The rise of Santa Fe

Anna Mae Yu Lamentillo
The UNDP's cash for work program is helping families affected by Haiyan rebuild their interrupted lives

SURVIVING. Trinidad Bato-Balono smiles with her family after a clean-up operation in Santa Fe, Cebu. All photos from Anna Lamentillo

CEBU, Philippines – In the town of Sante Fe, Trinidad Bato-balono proudly points to the typhoon-ravaged coast she helped clean with the support of the United Nations Development Programme (UNDP).

She said businesses are slowly picking up, tourists are starting to return, and students are going back to school.

Getting the port up and running was crucial in reviving the town’s tourism industry. Despite the destruction of one ramp, ferry services have resumed regular operations  providing locals and foreigners access to hundreds of trips weekly from Hagnaya Warf in San Remigio to Sante Fe, Cebu.

“Without the help of (the) UNDP, we would have not been able to resume operations as fast as we did,” Sante Fe Mayor Jose Esgana said. “Through hundreds of cash-for-work beneficiaries, we were able to clear classrooms, roads, and coastal areas in a faster phase.”

For Bato-balono, the sight of ships arriving is a vision full of promises and expectations. They were no longer isolated. There is hope for her, her family and the community of Santa Fe.

Road to recovery

But the road to recovery has not been easy. Just as she expected, Typhoon Yolanda (Haiyan) was strong and destructive. It was worse than Typhoon Frank (Fengshen) in 2008. For the second time, Bato-balono and her family had to rebuild from nothing – they had no house to live in and everything they had rebuilt was destroyed. 

CLEAN AGAIN. Trinidad points to the areas she helped clean during the aftermath of Yolanda.

Despite the devastation, the 55-year-old remained optimistic. Her family was safe, including Mameng, her 93-year-old mother who was paralyzed from waist down. If it weren’t for her neighbors who were willing to brave the storm, her mother would have never made it – not after the injury she sustained.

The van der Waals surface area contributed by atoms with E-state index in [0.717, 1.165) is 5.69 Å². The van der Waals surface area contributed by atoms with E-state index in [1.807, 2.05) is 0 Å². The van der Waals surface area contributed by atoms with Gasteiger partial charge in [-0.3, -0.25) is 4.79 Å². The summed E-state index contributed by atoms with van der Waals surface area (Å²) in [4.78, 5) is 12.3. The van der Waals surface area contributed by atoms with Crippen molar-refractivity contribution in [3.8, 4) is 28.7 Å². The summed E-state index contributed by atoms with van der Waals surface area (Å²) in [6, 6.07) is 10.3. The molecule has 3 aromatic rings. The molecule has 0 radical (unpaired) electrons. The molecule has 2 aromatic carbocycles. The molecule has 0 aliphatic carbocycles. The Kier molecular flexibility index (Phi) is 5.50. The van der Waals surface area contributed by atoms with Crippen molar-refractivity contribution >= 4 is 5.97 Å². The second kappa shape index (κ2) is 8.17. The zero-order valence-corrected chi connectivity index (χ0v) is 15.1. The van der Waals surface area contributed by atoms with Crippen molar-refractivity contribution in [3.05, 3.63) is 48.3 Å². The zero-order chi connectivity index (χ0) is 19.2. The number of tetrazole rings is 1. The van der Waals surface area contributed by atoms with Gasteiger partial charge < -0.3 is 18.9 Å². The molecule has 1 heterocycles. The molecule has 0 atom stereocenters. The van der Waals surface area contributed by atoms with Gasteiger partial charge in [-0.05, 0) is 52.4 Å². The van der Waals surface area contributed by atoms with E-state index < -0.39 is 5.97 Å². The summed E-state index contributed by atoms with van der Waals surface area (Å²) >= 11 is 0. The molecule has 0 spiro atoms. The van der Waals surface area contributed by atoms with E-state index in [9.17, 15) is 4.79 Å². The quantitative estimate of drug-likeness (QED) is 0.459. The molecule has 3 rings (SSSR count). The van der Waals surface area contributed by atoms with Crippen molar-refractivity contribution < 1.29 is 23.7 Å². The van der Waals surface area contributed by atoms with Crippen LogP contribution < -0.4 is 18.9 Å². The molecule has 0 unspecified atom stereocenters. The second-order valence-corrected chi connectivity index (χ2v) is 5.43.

For Bato-balono, her family’s survival was a miracle. She was confident that whatever property they may have lost, her family could rebuild their lives for as long as they were together.

The first month after the typhoon was exceptionally hard for the family, especially for Bato-balono, a masseuse and a manicurist. Resorts were closed, tourists were not coming to Bantayan, and the shore was barely recognizable under the mountain of debris.

There were no jobs available for most of the residents of Santa Fe.

Walang nagpapamasahe. Walang nagpapapedicure. Wala kasing pera ang mga tao. So nung narinig ko yung cash-for-work ng UNDP, nag-apply ako kaagad,” she said. (No one thought of having a massage or a manicure. The people did not have money to spare. So when I heard about UNDP’s cash-for-work, I applied immediately.)

Using the income she earned from clearing debris and the construction materials she received from the government, her family was able to restore their old home.

Today,  Trinidad and her family continues to rebuild their lives. They are confident that they will survive the tragedy brought by Yolanda as they have done so in past calamities. –

Anna Mae Yu Lamentillo is a Communications Consultant of the United Nations Development Programme (UNDP). She earned her degree in Development Communications from the University of the Philippines Los Banos. When not working for the Yolanda recovery effort, she dreams of travelling the world.